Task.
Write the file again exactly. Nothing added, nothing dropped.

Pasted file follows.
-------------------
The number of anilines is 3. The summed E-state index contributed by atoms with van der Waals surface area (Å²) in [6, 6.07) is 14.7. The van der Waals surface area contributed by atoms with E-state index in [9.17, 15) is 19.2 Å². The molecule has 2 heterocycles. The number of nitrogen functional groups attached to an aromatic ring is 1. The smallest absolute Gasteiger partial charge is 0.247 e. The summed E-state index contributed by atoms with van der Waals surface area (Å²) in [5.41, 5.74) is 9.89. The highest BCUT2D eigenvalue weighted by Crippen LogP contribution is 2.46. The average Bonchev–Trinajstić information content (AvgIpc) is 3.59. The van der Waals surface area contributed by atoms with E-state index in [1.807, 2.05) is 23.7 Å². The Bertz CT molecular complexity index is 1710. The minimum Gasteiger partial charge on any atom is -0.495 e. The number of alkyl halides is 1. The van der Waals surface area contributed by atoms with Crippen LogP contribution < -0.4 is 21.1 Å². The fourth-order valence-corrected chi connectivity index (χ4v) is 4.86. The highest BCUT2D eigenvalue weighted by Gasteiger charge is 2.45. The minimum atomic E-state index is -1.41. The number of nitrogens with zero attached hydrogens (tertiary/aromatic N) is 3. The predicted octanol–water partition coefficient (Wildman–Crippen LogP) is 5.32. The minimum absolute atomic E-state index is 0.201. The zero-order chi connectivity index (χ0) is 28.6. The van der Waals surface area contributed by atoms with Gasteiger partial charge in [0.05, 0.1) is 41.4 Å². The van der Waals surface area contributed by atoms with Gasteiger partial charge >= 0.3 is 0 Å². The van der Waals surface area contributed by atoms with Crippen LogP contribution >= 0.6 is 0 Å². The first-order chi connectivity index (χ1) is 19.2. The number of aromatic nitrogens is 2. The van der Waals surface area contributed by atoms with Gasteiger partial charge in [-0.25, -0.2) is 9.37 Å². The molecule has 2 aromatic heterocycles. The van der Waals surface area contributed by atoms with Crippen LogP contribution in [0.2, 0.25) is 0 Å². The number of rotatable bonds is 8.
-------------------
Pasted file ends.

The number of anilines is 3. The summed E-state index contributed by atoms with van der Waals surface area (Å²) in [6, 6.07) is 14.7. The van der Waals surface area contributed by atoms with E-state index in [9.17, 15) is 19.2 Å². The molecule has 2 heterocycles. The number of nitrogen functional groups attached to an aromatic ring is 1. The smallest absolute Gasteiger partial charge is 0.247 e. The summed E-state index contributed by atoms with van der Waals surface area (Å²) in [5.41, 5.74) is 9.89. The highest BCUT2D eigenvalue weighted by Crippen LogP contribution is 2.46. The average Bonchev–Trinajstić information content (AvgIpc) is 3.59. The van der Waals surface area contributed by atoms with E-state index in [1.807, 2.05) is 23.7 Å². The Bertz CT molecular complexity index is 1710. The minimum Gasteiger partial charge on any atom is -0.495 e. The number of alkyl halides is 1. The van der Waals surface area contributed by atoms with Crippen LogP contribution < -0.4 is 21.1 Å². The fourth-order valence-corrected chi connectivity index (χ4v) is 4.86. The highest BCUT2D eigenvalue weighted by Gasteiger charge is 2.45. The minimum atomic E-state index is -1.41. The number of nitrogens with zero attached hydrogens (tertiary/aromatic N) is 3. The predicted octanol–water partition coefficient (Wildman–Crippen LogP) is 5.32. The minimum absolute atomic E-state index is 0.201. The zero-order chi connectivity index (χ0) is 28.6. The van der Waals surface area contributed by atoms with Gasteiger partial charge in [0.05, 0.1) is 41.4 Å². The van der Waals surface area contributed by atoms with Gasteiger partial charge >= 0.3 is 0 Å². The van der Waals surface area contributed by atoms with Crippen LogP contribution >= 0.6 is 0 Å². The first-order chi connectivity index (χ1) is 19.2. The number of aromatic nitrogens is 2. The van der Waals surface area contributed by atoms with Gasteiger partial charge in [-0.25, -0.2) is 9.37 Å². The molecule has 2 aromatic heterocycles. The van der Waals surface area contributed by atoms with Crippen LogP contribution in [0.2, 0.25) is 0 Å². The number of rotatable bonds is 8.